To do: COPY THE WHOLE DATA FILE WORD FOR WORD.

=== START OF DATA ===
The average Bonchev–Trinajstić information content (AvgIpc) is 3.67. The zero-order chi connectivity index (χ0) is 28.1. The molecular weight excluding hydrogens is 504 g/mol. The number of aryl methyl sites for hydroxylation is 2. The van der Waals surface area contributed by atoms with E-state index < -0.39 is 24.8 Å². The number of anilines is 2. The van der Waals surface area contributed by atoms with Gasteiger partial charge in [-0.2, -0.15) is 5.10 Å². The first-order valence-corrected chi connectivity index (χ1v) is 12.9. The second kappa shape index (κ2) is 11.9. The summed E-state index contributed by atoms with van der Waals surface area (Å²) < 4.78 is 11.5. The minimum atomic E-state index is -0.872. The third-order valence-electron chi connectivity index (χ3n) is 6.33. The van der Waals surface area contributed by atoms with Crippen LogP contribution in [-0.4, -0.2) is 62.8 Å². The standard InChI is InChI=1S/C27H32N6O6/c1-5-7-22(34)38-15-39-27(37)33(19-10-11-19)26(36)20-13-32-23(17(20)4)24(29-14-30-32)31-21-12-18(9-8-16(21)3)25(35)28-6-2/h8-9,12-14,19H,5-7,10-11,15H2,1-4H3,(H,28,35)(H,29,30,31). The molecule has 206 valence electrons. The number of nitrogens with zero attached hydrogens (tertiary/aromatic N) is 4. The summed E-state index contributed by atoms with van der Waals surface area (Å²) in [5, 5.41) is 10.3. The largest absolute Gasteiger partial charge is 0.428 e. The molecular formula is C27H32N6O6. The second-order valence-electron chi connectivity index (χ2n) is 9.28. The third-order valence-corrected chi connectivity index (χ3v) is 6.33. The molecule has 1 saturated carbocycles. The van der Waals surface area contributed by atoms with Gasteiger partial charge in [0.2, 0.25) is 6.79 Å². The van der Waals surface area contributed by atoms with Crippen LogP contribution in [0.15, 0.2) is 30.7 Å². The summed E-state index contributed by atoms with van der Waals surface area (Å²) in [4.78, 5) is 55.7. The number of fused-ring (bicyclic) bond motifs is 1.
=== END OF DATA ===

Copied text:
The average Bonchev–Trinajstić information content (AvgIpc) is 3.67. The zero-order chi connectivity index (χ0) is 28.1. The molecular weight excluding hydrogens is 504 g/mol. The number of aryl methyl sites for hydroxylation is 2. The van der Waals surface area contributed by atoms with E-state index < -0.39 is 24.8 Å². The number of anilines is 2. The van der Waals surface area contributed by atoms with Gasteiger partial charge in [-0.2, -0.15) is 5.10 Å². The first-order valence-corrected chi connectivity index (χ1v) is 12.9. The second kappa shape index (κ2) is 11.9. The summed E-state index contributed by atoms with van der Waals surface area (Å²) < 4.78 is 11.5. The minimum atomic E-state index is -0.872. The third-order valence-electron chi connectivity index (χ3n) is 6.33. The van der Waals surface area contributed by atoms with Crippen LogP contribution in [-0.4, -0.2) is 62.8 Å². The standard InChI is InChI=1S/C27H32N6O6/c1-5-7-22(34)38-15-39-27(37)33(19-10-11-19)26(36)20-13-32-23(17(20)4)24(29-14-30-32)31-21-12-18(9-8-16(21)3)25(35)28-6-2/h8-9,12-14,19H,5-7,10-11,15H2,1-4H3,(H,28,35)(H,29,30,31). The molecule has 206 valence electrons. The number of nitrogens with zero attached hydrogens (tertiary/aromatic N) is 4. The summed E-state index contributed by atoms with van der Waals surface area (Å²) in [5, 5.41) is 10.3. The largest absolute Gasteiger partial charge is 0.428 e. The molecular formula is C27H32N6O6. The second-order valence-electron chi connectivity index (χ2n) is 9.28. The third-order valence-corrected chi connectivity index (χ3v) is 6.33. The molecule has 1 saturated carbocycles. The van der Waals surface area contributed by atoms with Gasteiger partial charge in [0.2, 0.25) is 6.79 Å². The van der Waals surface area contributed by atoms with Crippen LogP contribution in [0.15, 0.2) is 30.7 Å². The summed E-state index contributed by atoms with van der Waals surface area (Å²) in [4.78, 5) is 55.7. The number of fused-ring (bicyclic) bond motifs is 1.